Haitham Ahmed, MD (Cleveland Clinic, OH), who was not involved in the study, said the combination of obesity and type 2 diabetes is problematic because the two conditions feed into each other: obesity leads to hyperglycemia and insulin resistance, which then further results in deposition of excess fat. The ideal first line of attack is to reduce body weight in order to be able to treat the metabolic disorder.
For patients with severe obesity and type 2 diabetes, Ahmed said he would take an aggressive approach with surgical weight loss. However, “surgery is not a magic fix,” he added. “Surgery really needs to be accompanied by dietary changes, a steady exercise regimen, and changes to one’s entire lifestyle.”
That said, Ahmed noted that physicians do recognize the inherent challenges in treating these patients and aren’t opposed to recommending surgery.
“Weight loss leads to significant improvements in metabolic measures, such HbA1c levels, blood pressure, and cholesterol levels, among others, so the fact that this leads to downstream reductions in clinical events, including cardiovascular outcomes, isn’t surprising,” said Ahmed.
Both Arterburn and Ahmed noted that these new data are supported by findings from European studies, specifically the Swedish Obesity Study. In that study, which included a subset of patients with obesity and type 2 diabetes, there was a reduction in cardiovascular outcomes among patients undergoing bariatric surgery when compared with those treated with usual care.
“The big contribution of [the new report] is that there really haven’t been any US-based studies with a large enough sample of patients to look at the long-term question,” said Arterburn, referring macrovascular benefits of bariatric surgery. Moreover, patients treated in the present study were treated with modern-day bariatric procedures compared with the Swedish Obesity Study that largely including more gastric banding.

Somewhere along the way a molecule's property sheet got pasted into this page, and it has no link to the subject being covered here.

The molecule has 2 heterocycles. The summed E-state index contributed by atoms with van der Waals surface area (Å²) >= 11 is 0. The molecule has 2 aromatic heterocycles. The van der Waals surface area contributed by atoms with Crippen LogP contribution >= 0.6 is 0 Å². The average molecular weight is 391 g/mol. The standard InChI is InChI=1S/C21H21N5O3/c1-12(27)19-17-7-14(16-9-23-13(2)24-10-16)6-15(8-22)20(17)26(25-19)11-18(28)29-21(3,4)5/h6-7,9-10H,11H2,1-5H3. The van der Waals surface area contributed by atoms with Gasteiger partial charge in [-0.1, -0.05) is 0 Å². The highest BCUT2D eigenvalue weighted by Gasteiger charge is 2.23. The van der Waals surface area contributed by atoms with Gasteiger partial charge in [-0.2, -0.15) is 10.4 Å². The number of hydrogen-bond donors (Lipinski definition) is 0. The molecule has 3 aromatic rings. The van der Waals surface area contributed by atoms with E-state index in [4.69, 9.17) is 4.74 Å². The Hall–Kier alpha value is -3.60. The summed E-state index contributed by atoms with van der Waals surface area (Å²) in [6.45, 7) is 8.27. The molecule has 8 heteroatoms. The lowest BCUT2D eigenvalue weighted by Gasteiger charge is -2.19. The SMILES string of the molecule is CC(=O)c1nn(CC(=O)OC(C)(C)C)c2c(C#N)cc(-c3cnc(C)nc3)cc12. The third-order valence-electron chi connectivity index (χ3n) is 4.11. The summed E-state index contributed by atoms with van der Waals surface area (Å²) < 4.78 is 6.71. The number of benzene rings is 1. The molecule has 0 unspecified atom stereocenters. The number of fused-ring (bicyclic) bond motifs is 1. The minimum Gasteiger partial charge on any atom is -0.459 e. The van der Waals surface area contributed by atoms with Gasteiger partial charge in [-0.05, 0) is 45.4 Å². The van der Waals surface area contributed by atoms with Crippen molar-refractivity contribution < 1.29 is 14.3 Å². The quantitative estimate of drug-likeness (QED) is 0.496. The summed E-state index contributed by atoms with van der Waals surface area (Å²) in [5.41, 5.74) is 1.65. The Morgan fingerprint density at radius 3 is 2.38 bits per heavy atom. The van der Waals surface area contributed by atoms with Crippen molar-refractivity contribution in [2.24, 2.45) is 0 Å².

Is More Study Needed?
Although the analysis is observational, Ahmed doesn’t believe a randomized clinical trial comparing bariatric surgery versus usual care would be necessary or feasible.
“I’m not sure a randomized trial would be possible given the numbers that would be needed to sufficiently power such a trial for cardiovascular outcomes,” said Ahmed. “That’s why these types of large, pooled, observational studies are very important.” Moreover, the reduction in clinical events is “biologically plausible” given the historic data showing metabolic improvements—HbA1c level, blood pressure, and cholesterol levels—following bariatric surgery, he said, and these changes are known to impact cardiovascular disease outcomes.
For Arterburn, there are still some things to figure out, such as which patients do better with surgery, how to help patients keep weight off long-term, and how to deal with long-term complications that might arise from surgery, but he said the bottom line is that, on average, “these patients are going to be living longer and having fewer diabetes-related complications.”
In an editorial, Adam Sheka, MD, Keith Wirth, MD, and Sayeed Ikramuddin, MD (all from the University of Minnesota, Minneapolis), state that for the prevention of macrovascular events, “the societal benefits of aggressive medical therapy for diabetic control are modest and the costs are great.” And even though there is “relatively weak evidence supporting aggressive medical management of type 2 diabetes for reducing cardiovascular events and mortality, evidence for the benefits of bariatric surgery for improving these outcomes is increasing.”
The editorialists point out that access to bariatric surgery is currently limited by insurance companies, lack of Medicaid coverage in some states, and high out-of-pocket costs. “Given the benefits of bariatric surgery for patients with type 2 diabetes, including potentially greater long-term benefits than most pharmaceuticals, insurance coverage for weight-loss operations should be expanded for appropriate patients,” they write.
Fisher DP, Johnson E, Haneuse S, et al. Association between bariatric surgery and macrovascular disease outcomes in patients with type 2 diabetes and severe obesity. JAMA. 2018;320:1570-1582.
Sheka AC, Wirth KM, Ikramuddin S. Preventing macrovascular events with bariatric surgery. JAMA. 2018;320:1545-1547.
- Arterburn reports grant support from the National Institutes of Health and the Patient-Centered Outcomes Research Institute.
- Ikramuddin reports grant support from EnteroMedics and Medtronic.
- Ahmed reports no relevant conflicts of interest.